http://learninginhand.com/blog/ipod-touch-in-canby-school-district.html
    And for the Type A perspective: hard metrics testing students results quantitatively.
    http://wiki.canby.k12.or.us/sandbox/groups/ipodusergroup/weblog/6a110/attachments/daa48/ipodachievementdata-20092010.pdf?sessionID=6d1633a8d421ef427b8a220c2ac4cc941a87dd7d

    There are early days. The iPad has been out less than a year, and education apps only since 2008. But I think there is a huge potential to move past “schooling” into education with thoughtful, inventive uses of mobile devices.

    Best,

    – Ian

  3. When used in moderation iPhones and iPads can be a great, additional learning tool for kids – and the more learning tools we have the better!

    When you’re looking for the best educational kids apps visit LunchboxReviews.Com. Lunchbox, collects, categorizes and rates apps for toddlers, preschoolers and young children. Our user and critics ratings are pulled from multiple review sites so that parents get a well-rounded picture of potential app purchases. 🙂 LunchboxReviews.Com

  4. Ardie

    Milanie is right, moderation in use makes these powerful gadgets great. For me there is nothing wrong with apps that provide engaging, educational experience for kids, same thing Intuition (www.iconapps.com) is a staple in my iPhone. As long as these apps help us get more organized and creative, and kids’ apps make our little ones wittier, why rule out gadgets at home? 😛

  5. Bess

    My husband is an education technology consultant. His main job is to go to schools and do seminar teachings with the teachers there and show them how to use technology to improve their classrooms and the learning environment. He is very pro-using new technology to teach. If it can draw in the student- use it! As for under-privaledged kids- that why the schools need to be constantly educating themselves on programs out there and how to use them wisely. He’s a huge advocate of free-source. There are hundreds of free programs out there that schools are not using – but he teaches them how to use them and the outcome has been great! His site/blog is : jasontbedell.com

  6. Nancy

    I have been using my son’s iPad quite frequently to become familiar with the applications before purchasing one for myself. We decided to purchase one for him due to his eyesight issues and because it is lighter than the laptop he was carrying. I am mainly purchasing an iPad because I work at DISH Network and they already have the ability to LIVE stream content everywhere. DISH Network’s subscription gives you the ability to watch content on smart phones and iPad wherever you go not just at home like Comcast proposes to do later this year. I invite you to learn more at http://www.dish.com/TVeverywhere.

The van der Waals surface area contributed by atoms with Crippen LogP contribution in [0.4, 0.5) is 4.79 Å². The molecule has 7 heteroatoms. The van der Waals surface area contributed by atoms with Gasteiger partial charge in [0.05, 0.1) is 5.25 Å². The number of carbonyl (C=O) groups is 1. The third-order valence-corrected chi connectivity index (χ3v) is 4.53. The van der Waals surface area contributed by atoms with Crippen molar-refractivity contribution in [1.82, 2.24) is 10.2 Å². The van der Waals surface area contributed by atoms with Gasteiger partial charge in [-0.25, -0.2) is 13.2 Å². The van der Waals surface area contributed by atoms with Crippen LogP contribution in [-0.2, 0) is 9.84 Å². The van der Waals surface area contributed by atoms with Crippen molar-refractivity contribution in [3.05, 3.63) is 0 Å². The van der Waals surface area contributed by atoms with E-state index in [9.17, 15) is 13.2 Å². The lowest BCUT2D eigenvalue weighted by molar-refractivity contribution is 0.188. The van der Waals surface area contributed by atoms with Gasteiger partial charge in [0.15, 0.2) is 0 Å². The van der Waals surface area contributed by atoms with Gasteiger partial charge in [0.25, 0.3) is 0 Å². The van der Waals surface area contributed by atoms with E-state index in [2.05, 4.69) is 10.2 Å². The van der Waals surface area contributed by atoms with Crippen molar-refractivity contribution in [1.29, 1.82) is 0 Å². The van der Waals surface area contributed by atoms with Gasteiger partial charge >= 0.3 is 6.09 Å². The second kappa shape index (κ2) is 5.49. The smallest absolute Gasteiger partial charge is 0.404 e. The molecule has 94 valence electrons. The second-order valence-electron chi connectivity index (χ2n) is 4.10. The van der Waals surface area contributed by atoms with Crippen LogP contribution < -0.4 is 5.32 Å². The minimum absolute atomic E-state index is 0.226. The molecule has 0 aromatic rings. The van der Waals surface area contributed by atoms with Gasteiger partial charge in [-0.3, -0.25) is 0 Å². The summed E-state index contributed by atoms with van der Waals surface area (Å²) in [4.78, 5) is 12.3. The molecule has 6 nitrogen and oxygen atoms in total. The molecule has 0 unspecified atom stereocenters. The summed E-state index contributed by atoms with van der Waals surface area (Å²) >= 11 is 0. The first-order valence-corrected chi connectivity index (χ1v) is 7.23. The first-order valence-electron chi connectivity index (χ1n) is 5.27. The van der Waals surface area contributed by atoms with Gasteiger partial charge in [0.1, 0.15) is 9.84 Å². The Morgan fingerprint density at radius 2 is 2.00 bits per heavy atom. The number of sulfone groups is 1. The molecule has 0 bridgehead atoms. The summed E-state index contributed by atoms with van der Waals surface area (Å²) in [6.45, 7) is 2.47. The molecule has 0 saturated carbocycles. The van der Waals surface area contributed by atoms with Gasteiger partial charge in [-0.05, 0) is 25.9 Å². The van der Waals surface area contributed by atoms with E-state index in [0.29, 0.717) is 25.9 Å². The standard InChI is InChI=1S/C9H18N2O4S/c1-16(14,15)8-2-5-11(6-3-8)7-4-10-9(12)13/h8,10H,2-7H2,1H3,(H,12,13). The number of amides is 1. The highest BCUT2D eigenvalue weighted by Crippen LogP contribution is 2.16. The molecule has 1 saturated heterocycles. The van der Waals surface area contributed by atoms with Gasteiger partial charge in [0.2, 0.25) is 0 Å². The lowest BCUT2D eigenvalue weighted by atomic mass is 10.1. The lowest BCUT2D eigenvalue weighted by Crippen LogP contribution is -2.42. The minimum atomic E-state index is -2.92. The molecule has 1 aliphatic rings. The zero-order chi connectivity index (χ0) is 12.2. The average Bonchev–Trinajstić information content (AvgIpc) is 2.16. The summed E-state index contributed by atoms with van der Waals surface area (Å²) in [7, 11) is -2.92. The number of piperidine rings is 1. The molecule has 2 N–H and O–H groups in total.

• To Nancy,
      Thank you for sharing about Dish. We have an iPad and it’s a popular, sought after screen in our home! I will look into dish. What is your role at Dish Network?

  7. Me and my partner have created a couple of learning apps for kids used to help learn their math tables. A lot of learning apps we’ve seen are kind of complicated for young children, so we have created simple to use apps that have the same function as flash cards with the ability to shuffle and sort. Each app contains the tables 1-12, has backgrounds for boys or girls to choose from, and is great for kids just beginning to learn their math tables. We are always looking for good learning app ideas for kids, so if any one has anything they would like to see, post on here and we can see what most people are looking for.

    Addition Tables Link:
    http://itunes.apple.com/us/app/easy-as-1-2-3-addition-tables/id417605450?mt=8

    Subtraction Tables Link:
    http://itunes.apple.com/us/app/easy-as-1-2-3-subtraction/id417629625?mt=8

    Multiplication Tables Link:
    http://itunes.apple.com/us/app/easy-as-1-2-3-multiplication/id417629514?mt=8

    Division Tables Link:
    http://itunes.apple.com/us/app/easy-as-1-2-3-division-tables-2/id417629366?mt=8

    • Hi Justin,
      Thanks for introducing your math apps. They sound useful! My kids always need to practice their math facts and anything that is portable and fun is a winner!

  8. anon

    Thanks for sharing the info.I recently found a app called LazyTown.The app is Unique and user-friendly interface that allows young readers to be in control of the reading process (designed particularly for children!)

    http://itunes.apple.com/us/app/lazytown-booclips/id424736849

    • To Anon,
      Thanks for the suggestion. My kids used to watch that TV show Lazytown when they were little (and the moms all agreed that the actor was hot!).

  9. JJ

    The PBS apps are great and well worth downloading. He also enjoys Math Monkey which is an educational Angry Birds: http://goo.gl/RxOQA

Leave a Comment

CommentLuv badge